The first season of Amazon Prime’s The Man in the High Castle is based on Philip K. Dick’s book of the same title and is now continuing into its second season. The series does an astonishingly good job of immersing viewers in an alternate history where the Axis powers won World War II, and America has been divided between Nazi Germany and Imperial Japan for years.

The players include spies and rebels, conflicted commanders, and ordinary people caught up in frequently lethal events. Even with all that is going on, things are not what they seem.

If you enjoy richly imagined worlds of might-have-been, battlefield conflicts that lead to difficult choices on the home front, or dangerous worlds where the truth lies beneath everyday appearances, try these books by other novelists who know a million tricks.


Babel-17Babel-17 by Samuel R. Delaney
In a war-riven world, why will saving humanity require . . . a poet? At twenty-six, Rydra Wong is the most popular poet in the five settled galaxies. Almost telepathically perceptive, she has written poems that capture the mood of mankind after two decades of savage war. Since the invasion, Earth has endured famine, plague, and cannibalism, but its greatest catastrophe will be Babel-17. Sabotage threatens to undermine the war effort, and the military calls in Rydra. Random attacks lay waste to warships, weapons factories, and munitions dumps, and all are tied together by strings of sound, broadcast over the radio before and after each accident. In that gibberish Rydra recognizes a coherent message, with all of the beauty, persuasive power, and order that only language possesses. To save humanity, she will master this strange tongue. But the more she learns, the more she is tempted to join the other side . . . (publisher’s description)
 


The Big Time
The Big Time
(Change Wars #1) by Fritz Leiber

Fritz Leiber (1910-1992) may be best known as a fantasy writer, but he published widely and successfully in the horror and science fiction fields. One of his major SF creations is the Change War, a series of stories and short novels about rival time-traveling forces locked in a bitter, ages-long struggle for control of the human universe where battles alter history and then change it again until there’s no certainty about what might once have happened. The most notable work of the series is the Hugo Award-winning novel The Big Time, in which doctors, entertainers, and wounded soldiers find themselves treacherously trapped with an activated atomic bomb inside the Place, a room existing outside of space-time. (publisher’s description)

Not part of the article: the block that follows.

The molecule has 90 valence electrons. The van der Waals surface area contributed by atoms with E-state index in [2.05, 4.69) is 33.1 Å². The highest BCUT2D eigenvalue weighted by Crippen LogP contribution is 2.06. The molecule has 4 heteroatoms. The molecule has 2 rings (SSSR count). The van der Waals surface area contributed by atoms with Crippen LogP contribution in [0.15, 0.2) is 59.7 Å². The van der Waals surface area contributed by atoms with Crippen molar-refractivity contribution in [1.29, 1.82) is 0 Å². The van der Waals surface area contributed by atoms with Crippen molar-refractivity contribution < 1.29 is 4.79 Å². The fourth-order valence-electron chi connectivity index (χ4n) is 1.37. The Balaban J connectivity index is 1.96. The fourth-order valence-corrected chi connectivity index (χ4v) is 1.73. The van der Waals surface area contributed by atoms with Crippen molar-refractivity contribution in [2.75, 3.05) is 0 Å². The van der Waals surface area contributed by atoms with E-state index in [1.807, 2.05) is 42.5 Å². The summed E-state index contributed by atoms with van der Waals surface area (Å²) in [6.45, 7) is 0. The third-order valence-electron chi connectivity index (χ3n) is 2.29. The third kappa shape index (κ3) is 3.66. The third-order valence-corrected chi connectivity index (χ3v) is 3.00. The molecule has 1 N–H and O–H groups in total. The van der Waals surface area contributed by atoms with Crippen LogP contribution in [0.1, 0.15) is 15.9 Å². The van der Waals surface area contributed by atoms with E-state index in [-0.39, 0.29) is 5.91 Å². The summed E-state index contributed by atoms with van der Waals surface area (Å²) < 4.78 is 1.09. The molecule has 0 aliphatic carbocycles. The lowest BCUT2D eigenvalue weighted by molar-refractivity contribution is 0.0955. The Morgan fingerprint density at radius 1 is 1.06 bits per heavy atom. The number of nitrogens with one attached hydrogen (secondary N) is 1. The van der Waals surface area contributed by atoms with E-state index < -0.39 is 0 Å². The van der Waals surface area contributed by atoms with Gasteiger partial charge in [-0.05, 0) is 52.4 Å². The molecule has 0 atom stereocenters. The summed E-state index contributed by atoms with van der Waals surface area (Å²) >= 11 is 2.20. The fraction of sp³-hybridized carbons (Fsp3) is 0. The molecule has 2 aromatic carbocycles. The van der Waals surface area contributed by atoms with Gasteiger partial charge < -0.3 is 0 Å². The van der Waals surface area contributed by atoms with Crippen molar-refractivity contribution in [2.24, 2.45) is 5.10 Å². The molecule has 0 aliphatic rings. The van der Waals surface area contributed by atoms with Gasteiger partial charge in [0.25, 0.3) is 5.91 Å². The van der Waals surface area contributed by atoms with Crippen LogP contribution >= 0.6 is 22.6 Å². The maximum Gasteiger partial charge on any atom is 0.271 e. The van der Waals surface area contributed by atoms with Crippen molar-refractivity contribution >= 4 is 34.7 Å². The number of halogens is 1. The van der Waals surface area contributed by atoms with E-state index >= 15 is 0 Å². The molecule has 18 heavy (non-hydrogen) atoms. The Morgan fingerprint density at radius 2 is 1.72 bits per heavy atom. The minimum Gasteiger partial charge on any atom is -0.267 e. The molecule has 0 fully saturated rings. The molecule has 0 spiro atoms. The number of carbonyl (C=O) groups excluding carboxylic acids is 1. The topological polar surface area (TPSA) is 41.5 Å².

02/23/2017 - 12:40am
Cover to Lola at the Library by Anna McQuinn

Lola loves to go to the library with her mommy every Tuesday. She is ready long before the library opens at 9 o'clock with her library card and backpack of books to return.

Lola at the Library, by Anna McQuinn, shows how much a library can mean to a young child, with storytimes, a special kids' section, and so many books to check out.

02/22/2017 - 12:39am
Cover to The Gift of Caring: Saving Our Parents from the Perils of Modern Medicine

In the days before modern hospitals, there were fewer options for the sick and elderly. Today, there are medical miracles, yes, but hospitals are often understaffed, and a family member is usually the best advocate an elderly patient can have. But what do you need to know to take on that role effectively?

02/09/2017 - 12:31am
Cover to A Spy Called James: The True Story of James Lafayette, Revolutionary War Double Agent

James was a slave in Virginia when the American Revolution began. Wanting to earn his freedom while helping the new country, he volunteered for the Revolutionary Army, with the promise of his freedom at the war’s end—if the Americans were victorious.

He was assigned to work for the young and brilliant French commander who was helping George Washington, the Marquis de Lafayette. Lafayette had a special job for James. He wanted him to become a spy. James agreed and appeared at a British camp in tattered clothes, asking for work. The British, discovering how clever James was, asked him to spy for them!